Relational Algebra and Relational Calculus are both approaches to query data from a relational database management system. Both methods represent formal query languages to retrieve and manipulate data, but they differ in syntax, level of abstraction, etc.

This article will discuss the differences between relational algebra and relational calculus.

What is Relational Algebra?

Relational algebra is a procedural query language that retrieves and manipulates data from relations or tables. It uses a set of operations that operate on relations and produce new relations. We use relational algebra to combine data from different relations.

Relational Algebra Operations

The following are basic relational algebra operations:

Selection

This operation selects rows of relations that meet a specific condition. The Greek letter sigma (σ) denotes the selection operation.

For example, σ (Salary > 50000) retrieves all rows from a relation where the salary exceeds 50000.

Projection

This operation selects a subset of attributes from a relation. The Greek letter pi (π) denotes the projection operation.

For example, π (Name, Age) retrieves a relation's name and age attributes.

Union

This operation combines two relations into a new one that contains all the rows from both relations. The ∪ symbol denotes the union operation.

For example, R ∪ S retrieves all rows from relation R and relation S.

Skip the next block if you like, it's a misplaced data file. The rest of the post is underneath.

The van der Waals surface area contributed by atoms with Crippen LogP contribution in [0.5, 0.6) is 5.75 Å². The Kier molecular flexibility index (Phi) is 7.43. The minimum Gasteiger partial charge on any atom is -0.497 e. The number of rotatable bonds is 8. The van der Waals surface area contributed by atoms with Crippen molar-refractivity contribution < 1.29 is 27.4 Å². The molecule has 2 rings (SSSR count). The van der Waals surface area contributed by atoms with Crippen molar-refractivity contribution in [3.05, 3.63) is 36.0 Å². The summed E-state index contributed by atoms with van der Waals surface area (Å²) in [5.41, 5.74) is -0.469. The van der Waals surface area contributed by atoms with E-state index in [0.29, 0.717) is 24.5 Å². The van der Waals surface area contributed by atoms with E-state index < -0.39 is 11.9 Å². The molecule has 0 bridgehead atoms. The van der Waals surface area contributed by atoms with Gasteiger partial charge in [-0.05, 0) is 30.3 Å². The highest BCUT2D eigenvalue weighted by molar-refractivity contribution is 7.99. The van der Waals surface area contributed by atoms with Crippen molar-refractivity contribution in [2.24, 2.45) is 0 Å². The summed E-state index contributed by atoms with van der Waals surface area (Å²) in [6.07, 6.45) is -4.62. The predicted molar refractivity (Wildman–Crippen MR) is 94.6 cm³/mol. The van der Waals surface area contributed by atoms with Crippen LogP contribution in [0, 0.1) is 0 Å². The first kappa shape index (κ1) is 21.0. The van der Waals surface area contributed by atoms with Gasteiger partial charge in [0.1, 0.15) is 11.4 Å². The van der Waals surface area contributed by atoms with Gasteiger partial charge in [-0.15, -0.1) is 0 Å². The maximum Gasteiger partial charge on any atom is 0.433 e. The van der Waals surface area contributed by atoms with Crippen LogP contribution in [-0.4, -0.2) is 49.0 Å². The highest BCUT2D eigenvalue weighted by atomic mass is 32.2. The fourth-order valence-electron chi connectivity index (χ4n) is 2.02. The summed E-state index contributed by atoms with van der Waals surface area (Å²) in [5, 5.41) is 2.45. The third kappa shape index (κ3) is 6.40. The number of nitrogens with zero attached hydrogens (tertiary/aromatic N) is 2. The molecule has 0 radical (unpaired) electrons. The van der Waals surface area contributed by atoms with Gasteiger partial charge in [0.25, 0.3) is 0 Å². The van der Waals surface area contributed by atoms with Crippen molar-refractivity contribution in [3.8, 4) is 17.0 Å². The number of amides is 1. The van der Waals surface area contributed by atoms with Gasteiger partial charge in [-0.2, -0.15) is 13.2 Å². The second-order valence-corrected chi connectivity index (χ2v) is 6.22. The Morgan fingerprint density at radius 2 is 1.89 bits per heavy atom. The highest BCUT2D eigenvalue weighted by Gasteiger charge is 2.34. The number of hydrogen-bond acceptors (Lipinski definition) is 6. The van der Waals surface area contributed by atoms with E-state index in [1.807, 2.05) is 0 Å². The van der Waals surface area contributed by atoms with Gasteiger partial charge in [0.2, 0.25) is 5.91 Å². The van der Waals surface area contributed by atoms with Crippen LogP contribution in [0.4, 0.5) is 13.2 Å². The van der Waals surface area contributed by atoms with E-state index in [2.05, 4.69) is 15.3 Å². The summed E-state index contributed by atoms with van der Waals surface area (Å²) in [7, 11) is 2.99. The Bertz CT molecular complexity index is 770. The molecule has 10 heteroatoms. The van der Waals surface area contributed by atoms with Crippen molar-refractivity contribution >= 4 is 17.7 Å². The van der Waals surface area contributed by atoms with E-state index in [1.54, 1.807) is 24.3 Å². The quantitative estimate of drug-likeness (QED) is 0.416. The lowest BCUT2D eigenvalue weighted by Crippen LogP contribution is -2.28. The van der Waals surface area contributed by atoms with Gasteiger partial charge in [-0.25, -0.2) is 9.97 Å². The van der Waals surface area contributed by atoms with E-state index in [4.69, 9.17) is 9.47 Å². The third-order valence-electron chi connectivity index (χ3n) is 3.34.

Intersection

This operation retrieves all rows common to both relations. The ∩ symbol denotes the intersection operation.

For example, R ∩ S retrieves all rows common to relation R and relation S.

Difference

This operation retrieves all rows present in one relation but not another. The minus symbol (-) denotes the difference operation.

For example, R - S retrieves all rows present in relation R but not in relation S.

Cartesian Product

This operation combines all tuples from one table with all tuples from another. The × symbol denotes the cartesian product operation.

For example, R × S retrieves all combinations of tuples from relation R and relation S.

Join

This operation combines tuples from two different relations based on a common attribute. The ⋈ symbol denotes the join operation. There are different types of joins, including inner join, left outer join, right outer join, and full outer join.

For example, R ⋈ S retrieves all rows from relation R with matching values in relation S.

Division

This operation retrieves all rows from one table with a particular property in common with all rows from another table. The division symbol (÷) denotes the division operation.

For example, R ÷ S retrieves all tuples from relation R with a matching value for every attribute in relation S.

Rename

This operation renames attributes in relations or entire relations. The Greek letter rho (ρ) denotes the rename operation.

For example, ρ (StudentTable)(R) creates a new relation StudentTable equivalent to relation R.

We can combine these operations to create complex queries that retrieve data from one or more tables in a database. We recommend reading this article to understand these operations better using an example.

What is Relational Calculus?

Relational calculus is a non-procedural query language that uses a set of mathematical expressions to retrieve data from a Database. When using relational calculus, we only have to specify what data we want without specifying the procedure to get that data. It is more intuitive than relational algebra, closer to natural language, and easier to understand.